Hong Kong — A top microbiologist in the territory says the spread of Covid-19, a novel coronavirus that has infected nearly 110,000 people around the world and killed more than 3,800, will not end this year.
He also said that containment will not be able to eradicate the disease.
What will end the epidemic, said Professor Yuen Kwok-yung from the University of Hong Kong (HKU), is an inexpensive and effective vaccine or antiviral drug made available to most people or if the larger part of the population is actually infected with the disease and develops a natural immunity to it, since people who have been infected develop antibodies.
Prof Yuen has advised the Hong Kong authorities on the management of the Covid-19 outbreak.
In a pre-recorded interview on television on Sunday (March 8), he said: “We think the epidemic will probably not come to an end. There will be what we call reversed imported cases. In the beginning other countries feared us, now we fear them (for bringing in the virus).”
The professor was also reported by scmp.com the same day as saying that finding a vaccine or people developing immunity would curb the spread of the coronavirus.
And on Monday (March 9), thestandard.com.hk reported him as saying that even containment would not be effective since the coronavirus has already spread to many countries across the globe, with very little success in curbing transmission links.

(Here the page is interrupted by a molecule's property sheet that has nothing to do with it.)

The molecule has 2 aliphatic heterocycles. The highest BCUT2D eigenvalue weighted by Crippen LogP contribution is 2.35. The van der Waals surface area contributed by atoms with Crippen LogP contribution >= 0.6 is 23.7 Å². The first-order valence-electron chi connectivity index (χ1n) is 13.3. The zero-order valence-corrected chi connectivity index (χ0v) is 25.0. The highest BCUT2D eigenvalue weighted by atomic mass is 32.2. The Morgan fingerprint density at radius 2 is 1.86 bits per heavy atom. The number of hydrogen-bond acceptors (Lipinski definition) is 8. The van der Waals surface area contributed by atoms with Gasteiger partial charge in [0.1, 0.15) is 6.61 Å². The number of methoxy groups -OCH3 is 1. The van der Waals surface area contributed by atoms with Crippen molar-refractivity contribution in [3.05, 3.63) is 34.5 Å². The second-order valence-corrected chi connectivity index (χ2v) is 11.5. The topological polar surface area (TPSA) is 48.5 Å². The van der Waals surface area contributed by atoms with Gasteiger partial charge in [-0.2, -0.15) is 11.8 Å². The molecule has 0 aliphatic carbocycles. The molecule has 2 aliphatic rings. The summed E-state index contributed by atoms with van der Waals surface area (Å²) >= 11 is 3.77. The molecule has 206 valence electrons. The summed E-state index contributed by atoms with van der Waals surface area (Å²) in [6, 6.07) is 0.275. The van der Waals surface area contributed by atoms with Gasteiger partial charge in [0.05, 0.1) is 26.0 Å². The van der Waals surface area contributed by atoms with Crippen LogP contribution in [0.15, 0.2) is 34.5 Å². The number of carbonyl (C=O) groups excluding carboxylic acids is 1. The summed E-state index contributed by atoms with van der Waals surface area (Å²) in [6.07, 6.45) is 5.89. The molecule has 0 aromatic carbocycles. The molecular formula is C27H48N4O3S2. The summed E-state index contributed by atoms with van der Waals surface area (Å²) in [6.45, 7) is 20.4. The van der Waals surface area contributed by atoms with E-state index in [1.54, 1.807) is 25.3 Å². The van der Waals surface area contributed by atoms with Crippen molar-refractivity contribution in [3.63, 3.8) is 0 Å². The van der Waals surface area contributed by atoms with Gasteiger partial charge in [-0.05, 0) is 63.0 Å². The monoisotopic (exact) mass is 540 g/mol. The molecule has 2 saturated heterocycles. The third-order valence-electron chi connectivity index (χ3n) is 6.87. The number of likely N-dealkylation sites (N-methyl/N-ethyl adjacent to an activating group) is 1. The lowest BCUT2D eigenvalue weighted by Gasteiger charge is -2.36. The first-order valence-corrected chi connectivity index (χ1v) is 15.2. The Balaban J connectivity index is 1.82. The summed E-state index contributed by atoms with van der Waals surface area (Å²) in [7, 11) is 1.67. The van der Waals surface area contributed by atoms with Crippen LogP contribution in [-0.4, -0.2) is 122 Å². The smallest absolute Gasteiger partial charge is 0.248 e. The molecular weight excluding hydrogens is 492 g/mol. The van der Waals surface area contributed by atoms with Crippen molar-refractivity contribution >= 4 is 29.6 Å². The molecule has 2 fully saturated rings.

He said what would stop the spread would be people developing antibodies after recovery from the disease although he could not say when exactly this would take place.
At present, 0.1 per cent of the world’s population is immune to the novel coronavirus, and the microbiologist has predicted that this number will increase by 5 per cent yearly. When 70 per cent of people have developed antibodies against the infection, the number of people who will be infected by the virus will fall.
He added that HKU discovered that people in Hong Kong who have recovered from Covid-19 have a high volume of antibodies, which would make them immune between five to 10 years, at least.
In order to curb imported cases of the disease, Hong Kong can ask travellers coming from countries with infection rates to present a medical certificate upon arrival as well as submit to quarantine in Hong Kong. They should also be tested, he said, and only be allowed to enter the city if they test negative for the coronavirus.
At present, travellers from Iran, the city of Daegu and surrounding North Gyeongsang province in South Korea and three regions in Italy are required to submit to a 14-day quarantine upon arrival in Hong Kong. But all travelers are now required to declare their health condition.
Hong Kong officials have also said that the government will review and adjust measures in accordance with the development of the outbreak, in the light of fresh outbreaks reported in countries such as Germany and France.
Hong Kong has had 113 confirmed cases of Covid-19, with two deaths.
Prof Yuen advised people not to travel until later in the year, saying: “When the epidemic is serious, avoid travelling to other places unless necessary.”
Like other experts, he emphasised the need for personal hygiene. “If everyone washes his or her hands, wears a mask all the time and maintains social distancing, the risk of infection will be lowered. It’s a matter of compliance. We cannot guard against the virus forever, but the longer we delay its spread, the higher the chances of getting a vaccine in time,” scmp.com quoted him as saying. —/TISG